Prepositions
Think how passive voice leads into prepositions.  We are all familiar with prepositions from our years in grammar school and that first painful year in high school. We were taught to use prepositions to add information to our sentences.  Don’t just say “The dog ran”.  Instead add details – The brown spotted dog ran across the street to get a ball that fell into a ditch”.  I know I went a bit overboard on this sentence, but you get my meaning.  Look at your sentences and see if there is a better way to say it without using all those prepositions.  Now, I am not saying prepositions are bad.  On the contrary, prepositions can add layers to your sentences – you just have to be careful not to use too many in one sentence.  The sentence becomes watered down. Your reader starts to skim.  When the reader does that, you have lost them.

POV – point of view
We have all been to workshops where they spoke about POV, or point of view.  One of the best lessons I learned was – the POV is in the person who has the most to lose/gain.  The reader needs to know what they are thinking and feeling during that scene.  This is where GMC, or goal, motivation, and conflict are key.  Every scene needs to be analyzed for these key points.  If you read your scene and you realize this scene is more pivotal for the heroine, then make sure the point of view is hers.  Otherwise, it can be a scene killer.  Now, some people ask if you can change POV in the middle of a scene.  Of course you can.  You just have to know when to do it for the most impact.

Lack of Conflict
This is a major killer for a story.  There has to be conflict.  There must be something that stands in the way of your hero and heroine reaching their goals.  If the road to getting what they want is too easy, the reader becomes bored.  Challenge them.  Throw roadblocks in their way.  Think to yourself – what could really mess up this relationship big time, then mess it up.  Give them a reason to fight back and come together so the ending is satisfying.  You want the reader to cheer for them along the way.  If they both realize they love each other too early, then there had better be something terrible keeping them apart to make you root for them.  We know Romeo and Juliet love each other from the beginning but their families throw roadblocks in their way throughout the story. Okay, bad example since they both die at the end, but you get what I mean.  Think of Gone With the Wind – Scarlet and Rhett – we know they both love each other, they just don’t know it.  She thinks she’s in love with Ashley until the very end.  What would the story be without that wonderful ending? Do we all still wish it had ended differently? Do we want him to turn around and go back?  Sure we do, but then the book would not be the same book.  Think of your favorite books – which ones do you read again and again because it’s such a satisfying story? Examine the conflict.  Outline the conflict.  Then look at your own book and outline the conflict.  How does it compare?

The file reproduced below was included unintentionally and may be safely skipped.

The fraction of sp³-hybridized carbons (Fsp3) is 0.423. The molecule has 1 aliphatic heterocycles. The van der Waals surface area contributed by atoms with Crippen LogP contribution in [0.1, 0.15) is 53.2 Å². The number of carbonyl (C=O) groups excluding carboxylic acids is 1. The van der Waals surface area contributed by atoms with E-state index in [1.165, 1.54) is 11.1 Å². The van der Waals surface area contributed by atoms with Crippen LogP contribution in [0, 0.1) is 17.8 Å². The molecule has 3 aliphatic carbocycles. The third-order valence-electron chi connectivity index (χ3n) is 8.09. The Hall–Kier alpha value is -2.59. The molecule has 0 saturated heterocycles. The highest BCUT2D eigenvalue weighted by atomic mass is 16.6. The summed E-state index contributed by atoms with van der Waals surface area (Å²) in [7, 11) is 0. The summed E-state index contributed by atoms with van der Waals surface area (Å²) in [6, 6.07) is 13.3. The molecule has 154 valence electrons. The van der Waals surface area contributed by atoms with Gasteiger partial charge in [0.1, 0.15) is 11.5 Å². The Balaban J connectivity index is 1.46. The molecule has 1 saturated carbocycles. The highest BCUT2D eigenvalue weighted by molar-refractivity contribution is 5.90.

Overused words
Here is a section that could be a mile long and then some.  There are so many overused words in our books.  The “Find” section of your word processing program becomes your best friend.  Remember those passive verbs? Look for them. Replace them.
Here are some of my favorite overused words – have, that, for, as, like, think, said, was, feels
I could make a longer list, but I am sure you have many to add to this list. Go to www.editminion.com and do a search of a passage and you will quickly discover words you overuse.

Adverbs
I remember a time when there was always an adverb to describe how the character said something or looked.  The problem was they quickly became overused. Soon, you couldn’t read a passage without being inundated with the pesky little devils.  Most of them are easy to find because they end with –ly.  Others are more difficult to find – they answer how, when, why, where, or under what conditions something happens.  Some of them are disguised as prepositional phrases – called adverbial phrases.  When this occurs, reread the sentence and think of a more concise way to say it.

Repetitive words or phrases